Food taboos and associated factors among agro-pastoralist pregnant women: A community-based cross-sectional study in Eastern Ethiopia

Heliyon. 2022 Oct 5;8(10):e10923. doi: 10.1016/j.heliyon.2022.e10923. eCollection 2022 Oct.


In underdeveloped nations, cultural norms that are harmful to women's health, such as food taboos, are responsible for five to fifteen percent of pregnancy-related deaths. Food Taboo traditions prevent women from consuming particular foods, which reduces dietary diversity and food quality and may have detrimental nutritional effects. However, little is known about Ethiopia's dietary taboos and related issues. So, the purpose of this study was to find out how common food taboos are among pregnant women in agro pastoralist settings, as well as the accompanying factors. 636 pregnant women were enrolled in a community-based cross-sectional study using a two-stage cluster sampling strategy, distributed over seven clusters. Data were exported from Epi Data version 3.01 to Statistical Package for Social Science version 20 after being entered. The prevalence of dietary taboos in this study was 67.4% (95% CI: 63.7%, 71.1%). Food taboos were independently and significantly predicted by lack of formal education [AOR = 1.97 (95% CI: 1.583, 4.496), low wealth index [AOR = 2.26 (95% CI: 1.173, 4.353)], absence of antenatal care visits [AOR = 6.16 (95% CI: 4.996, 10.128), lack of knowledge of maternal nutrition [AOR = 4.94 (95% CI: 3.799, 8.748)], and negative attitude toward maternal nutrition [ In the research area, dietary taboos were very common. Food taboos were independently predicted by low wealth index, lack of maternity care visits, lack of formal education, ignorance of maternal nutrition, and unfavorable attitudes. Therefore, it is highly advised that strong community-based maternal nutrition education and counseling, raising women's income, and preparing young women for study in order to improve their educational standing be implemented.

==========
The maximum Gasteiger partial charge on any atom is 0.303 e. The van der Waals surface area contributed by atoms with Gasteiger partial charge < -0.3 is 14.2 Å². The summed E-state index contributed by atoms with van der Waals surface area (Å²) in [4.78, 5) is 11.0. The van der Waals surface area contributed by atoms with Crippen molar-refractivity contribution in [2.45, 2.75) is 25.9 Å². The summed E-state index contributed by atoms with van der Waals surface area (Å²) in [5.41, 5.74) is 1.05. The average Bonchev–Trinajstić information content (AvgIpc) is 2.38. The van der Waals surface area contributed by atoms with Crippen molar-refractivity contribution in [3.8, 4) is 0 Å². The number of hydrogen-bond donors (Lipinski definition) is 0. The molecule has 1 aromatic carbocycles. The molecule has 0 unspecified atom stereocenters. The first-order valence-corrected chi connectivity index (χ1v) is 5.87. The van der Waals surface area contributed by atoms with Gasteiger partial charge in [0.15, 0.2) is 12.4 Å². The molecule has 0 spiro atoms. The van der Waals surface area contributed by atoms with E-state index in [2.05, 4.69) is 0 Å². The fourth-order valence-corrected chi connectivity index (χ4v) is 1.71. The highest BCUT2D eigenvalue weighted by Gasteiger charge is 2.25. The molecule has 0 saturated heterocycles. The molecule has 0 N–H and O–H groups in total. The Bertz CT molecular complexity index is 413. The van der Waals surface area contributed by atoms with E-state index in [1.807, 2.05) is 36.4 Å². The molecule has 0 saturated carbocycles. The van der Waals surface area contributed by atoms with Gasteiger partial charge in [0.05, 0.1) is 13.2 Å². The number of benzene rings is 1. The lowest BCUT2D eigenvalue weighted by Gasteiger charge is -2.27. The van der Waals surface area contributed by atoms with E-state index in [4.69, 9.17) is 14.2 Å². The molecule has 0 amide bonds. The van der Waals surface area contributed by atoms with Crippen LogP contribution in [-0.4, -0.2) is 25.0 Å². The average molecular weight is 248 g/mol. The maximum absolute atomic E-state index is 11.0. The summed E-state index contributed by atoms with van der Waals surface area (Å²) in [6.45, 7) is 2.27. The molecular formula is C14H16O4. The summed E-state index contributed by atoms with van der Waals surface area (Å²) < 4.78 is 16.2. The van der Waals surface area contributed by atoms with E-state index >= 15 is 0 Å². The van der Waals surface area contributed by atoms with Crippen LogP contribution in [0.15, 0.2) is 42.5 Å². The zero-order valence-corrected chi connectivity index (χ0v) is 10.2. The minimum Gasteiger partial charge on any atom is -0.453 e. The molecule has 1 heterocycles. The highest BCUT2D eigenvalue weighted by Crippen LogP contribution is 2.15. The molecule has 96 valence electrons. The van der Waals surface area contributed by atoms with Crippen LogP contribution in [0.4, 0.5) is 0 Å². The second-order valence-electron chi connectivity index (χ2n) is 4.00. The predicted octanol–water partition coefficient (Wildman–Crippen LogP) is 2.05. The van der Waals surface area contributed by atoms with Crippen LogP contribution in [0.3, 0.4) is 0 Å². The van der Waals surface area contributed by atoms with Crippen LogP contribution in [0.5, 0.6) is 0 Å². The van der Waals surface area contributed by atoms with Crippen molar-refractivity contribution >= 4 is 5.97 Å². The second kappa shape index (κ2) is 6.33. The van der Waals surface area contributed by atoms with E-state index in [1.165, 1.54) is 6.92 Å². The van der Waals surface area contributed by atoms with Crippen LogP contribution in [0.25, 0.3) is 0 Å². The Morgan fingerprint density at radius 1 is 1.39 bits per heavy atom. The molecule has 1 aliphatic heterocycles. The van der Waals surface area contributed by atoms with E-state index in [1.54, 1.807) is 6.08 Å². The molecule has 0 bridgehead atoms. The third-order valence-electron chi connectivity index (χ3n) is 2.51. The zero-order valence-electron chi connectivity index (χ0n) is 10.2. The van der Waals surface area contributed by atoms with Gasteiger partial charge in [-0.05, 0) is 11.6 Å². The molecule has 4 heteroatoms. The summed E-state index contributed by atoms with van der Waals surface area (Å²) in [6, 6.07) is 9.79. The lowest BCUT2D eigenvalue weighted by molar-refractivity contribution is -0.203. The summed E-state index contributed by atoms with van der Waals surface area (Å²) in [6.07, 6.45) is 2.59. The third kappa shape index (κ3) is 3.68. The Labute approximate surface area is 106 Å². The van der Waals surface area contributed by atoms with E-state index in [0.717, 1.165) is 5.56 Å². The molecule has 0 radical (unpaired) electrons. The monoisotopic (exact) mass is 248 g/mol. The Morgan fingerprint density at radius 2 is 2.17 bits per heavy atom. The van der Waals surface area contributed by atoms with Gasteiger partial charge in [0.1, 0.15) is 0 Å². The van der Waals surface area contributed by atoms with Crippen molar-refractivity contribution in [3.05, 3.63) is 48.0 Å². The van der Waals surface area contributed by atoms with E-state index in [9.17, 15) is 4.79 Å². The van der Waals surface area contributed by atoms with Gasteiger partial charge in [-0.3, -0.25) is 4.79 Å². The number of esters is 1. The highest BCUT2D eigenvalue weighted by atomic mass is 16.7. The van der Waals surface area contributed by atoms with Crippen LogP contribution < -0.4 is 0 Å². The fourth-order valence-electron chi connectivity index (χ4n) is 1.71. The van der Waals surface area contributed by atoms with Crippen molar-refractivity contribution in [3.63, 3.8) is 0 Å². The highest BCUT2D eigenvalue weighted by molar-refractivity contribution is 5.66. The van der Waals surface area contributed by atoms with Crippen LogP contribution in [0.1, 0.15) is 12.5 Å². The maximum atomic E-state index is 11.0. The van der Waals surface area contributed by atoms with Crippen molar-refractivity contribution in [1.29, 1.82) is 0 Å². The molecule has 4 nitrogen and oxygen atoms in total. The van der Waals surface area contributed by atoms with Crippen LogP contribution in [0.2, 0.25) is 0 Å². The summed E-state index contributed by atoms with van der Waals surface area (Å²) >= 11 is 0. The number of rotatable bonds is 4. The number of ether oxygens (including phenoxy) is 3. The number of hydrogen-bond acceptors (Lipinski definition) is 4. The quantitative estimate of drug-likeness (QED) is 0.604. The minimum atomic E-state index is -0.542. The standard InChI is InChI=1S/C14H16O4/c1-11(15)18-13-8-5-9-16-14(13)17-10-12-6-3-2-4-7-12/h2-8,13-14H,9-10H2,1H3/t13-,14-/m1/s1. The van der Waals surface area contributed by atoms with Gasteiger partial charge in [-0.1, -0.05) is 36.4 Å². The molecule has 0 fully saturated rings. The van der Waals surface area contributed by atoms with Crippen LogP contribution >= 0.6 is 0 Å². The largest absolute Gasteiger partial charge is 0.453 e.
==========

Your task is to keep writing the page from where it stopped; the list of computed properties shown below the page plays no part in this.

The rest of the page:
Keywords: Agro-pastoralist area; Ethiopia; Food taboos; Pregnant women; Prevalence.